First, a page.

PLAYBOOK FACTS OF LIFE: This release is a base-mobilization exercise, reminding Republicans to vote, even if they're lukewarm about Romney. This video of SENATOR Obama — at this point, an announced presidential candidate — is jarring because this isn't the tone, content or grammar we're used to hearing from PRESIDENT Obama. He's playing to the crowd. It's like the pronounced twang President George W. Bush broke out when speaking in rural areas — places where the audience had "more hats than ties," as he put it.
[Note from Faculty: A second leadership communication assessment: Politico.com matched the Obama video with the following, from Rep. (soon to be Vice Presidential Candidate) Paul Ryan. This, like the Senator Obama video, was before the speaker became a presidential/vice presidential speaker. Politico.com in this case relies on, and credits the Huffington Post's online reporter, Ryan Grim. It is of some significance to us as LC analysts especially, and certainly to anyone, to know and to understand the sources of what we're reading. Here's what appears in Politico.com today:]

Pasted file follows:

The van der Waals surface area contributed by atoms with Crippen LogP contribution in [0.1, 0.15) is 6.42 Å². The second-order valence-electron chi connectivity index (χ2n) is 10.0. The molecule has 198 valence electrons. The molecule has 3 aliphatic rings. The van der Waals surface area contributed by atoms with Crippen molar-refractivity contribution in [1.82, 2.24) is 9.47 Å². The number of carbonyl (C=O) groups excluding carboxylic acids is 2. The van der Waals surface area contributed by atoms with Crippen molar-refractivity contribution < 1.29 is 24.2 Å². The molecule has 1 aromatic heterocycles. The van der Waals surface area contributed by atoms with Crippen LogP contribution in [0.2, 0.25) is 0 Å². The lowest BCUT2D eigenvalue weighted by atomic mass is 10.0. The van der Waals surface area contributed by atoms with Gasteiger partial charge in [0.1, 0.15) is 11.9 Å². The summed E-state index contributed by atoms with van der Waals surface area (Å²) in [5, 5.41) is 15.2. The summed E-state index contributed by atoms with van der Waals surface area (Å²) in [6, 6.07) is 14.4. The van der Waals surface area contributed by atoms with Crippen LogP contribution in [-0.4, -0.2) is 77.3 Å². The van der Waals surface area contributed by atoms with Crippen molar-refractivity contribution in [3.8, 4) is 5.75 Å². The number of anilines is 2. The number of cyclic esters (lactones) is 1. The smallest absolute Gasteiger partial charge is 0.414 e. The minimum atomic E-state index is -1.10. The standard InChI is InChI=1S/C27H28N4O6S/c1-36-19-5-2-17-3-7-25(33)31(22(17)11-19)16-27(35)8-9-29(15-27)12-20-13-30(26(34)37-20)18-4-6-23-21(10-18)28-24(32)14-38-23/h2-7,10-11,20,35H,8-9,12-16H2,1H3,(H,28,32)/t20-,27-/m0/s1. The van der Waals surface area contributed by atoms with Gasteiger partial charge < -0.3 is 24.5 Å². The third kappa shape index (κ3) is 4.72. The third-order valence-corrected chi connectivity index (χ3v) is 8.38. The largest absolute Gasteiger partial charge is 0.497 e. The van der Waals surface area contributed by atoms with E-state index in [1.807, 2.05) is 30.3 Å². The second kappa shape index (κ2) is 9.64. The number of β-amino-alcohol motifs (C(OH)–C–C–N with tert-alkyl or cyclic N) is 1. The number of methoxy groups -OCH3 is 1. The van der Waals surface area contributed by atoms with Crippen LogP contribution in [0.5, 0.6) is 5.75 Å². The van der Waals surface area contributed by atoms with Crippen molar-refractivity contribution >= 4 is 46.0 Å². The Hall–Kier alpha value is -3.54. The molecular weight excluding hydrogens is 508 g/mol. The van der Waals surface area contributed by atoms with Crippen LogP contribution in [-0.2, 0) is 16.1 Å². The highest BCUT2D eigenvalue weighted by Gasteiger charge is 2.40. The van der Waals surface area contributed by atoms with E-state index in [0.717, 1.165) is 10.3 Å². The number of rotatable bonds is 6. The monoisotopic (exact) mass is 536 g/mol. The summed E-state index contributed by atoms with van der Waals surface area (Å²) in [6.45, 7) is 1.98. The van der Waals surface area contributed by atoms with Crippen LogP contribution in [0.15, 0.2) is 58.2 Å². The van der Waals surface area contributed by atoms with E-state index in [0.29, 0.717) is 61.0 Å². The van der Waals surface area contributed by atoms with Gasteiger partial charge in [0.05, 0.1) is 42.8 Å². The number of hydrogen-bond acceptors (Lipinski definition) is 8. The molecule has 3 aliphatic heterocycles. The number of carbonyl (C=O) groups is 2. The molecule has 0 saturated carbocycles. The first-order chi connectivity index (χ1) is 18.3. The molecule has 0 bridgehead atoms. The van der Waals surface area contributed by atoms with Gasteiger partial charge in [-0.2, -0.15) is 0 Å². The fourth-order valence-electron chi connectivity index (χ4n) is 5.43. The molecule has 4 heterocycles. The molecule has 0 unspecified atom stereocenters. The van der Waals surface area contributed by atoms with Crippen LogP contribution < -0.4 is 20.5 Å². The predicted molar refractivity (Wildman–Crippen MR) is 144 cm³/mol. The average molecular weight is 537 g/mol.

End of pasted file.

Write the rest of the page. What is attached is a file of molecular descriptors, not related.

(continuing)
VIDEO 2 — "Paul Ryan: 30 Percent 'Want Welfare State,' 70 Percent 'Want The American Dream'" — HuffPost's Ryan Grim: "Ryan's comments were delivered as part of his keynote address at The American Spectator's 2011 Robert L. Bartley Gala Dinner, which the magazine posted online. A reader tipped HuffPost to Ryan's speech, given in November — six months before Romney's videotaped remarks."
— CHAIRMAN RYAN: "Those of you who know me, I'm kind of a numbers guys. 70 percent of Americans get more benefits from the federal government in dollar value than they pay back in taxes. The good news is: Survey after survey, poll after poll, still shows that we are a center-right, 70-30, country. 70 percent of Americans want the American dream. They believe the American. Only 30 percent want the welfare state. What that tells us: At least half those people who are currently in that category are there not of their wish or their will. They're down on their luck, they're out of their job, they're back in school. They want the American idea, and they want their kids to be better off." http://huff.to/T0oNCu
[Note from Faculty: Here is the Politico.com comment on the Ryan video.]
— PLAYBOOK FACTS OF LIFE: Mitt Romney would be BETTER OFF if he had expressed his 47-percent point in Ryan's language, which acknowledges those who don't WANT or CHOOSE to be on government assistance.
Faculty Final Comment: So, take a crack at it. Think about it as you watch the debates. Write something here or bring it up in class. And remember, as the little green guy with the pointed ears and luminous sword said as the stars warred, "There is no over." However, learning is fun.
Bruce Harrison is an adjunct professor in the master's program at
Georgetown University, Washington, DC. He and Judith Muhlberger teach
courses in leadership communications and corporate crisis communications.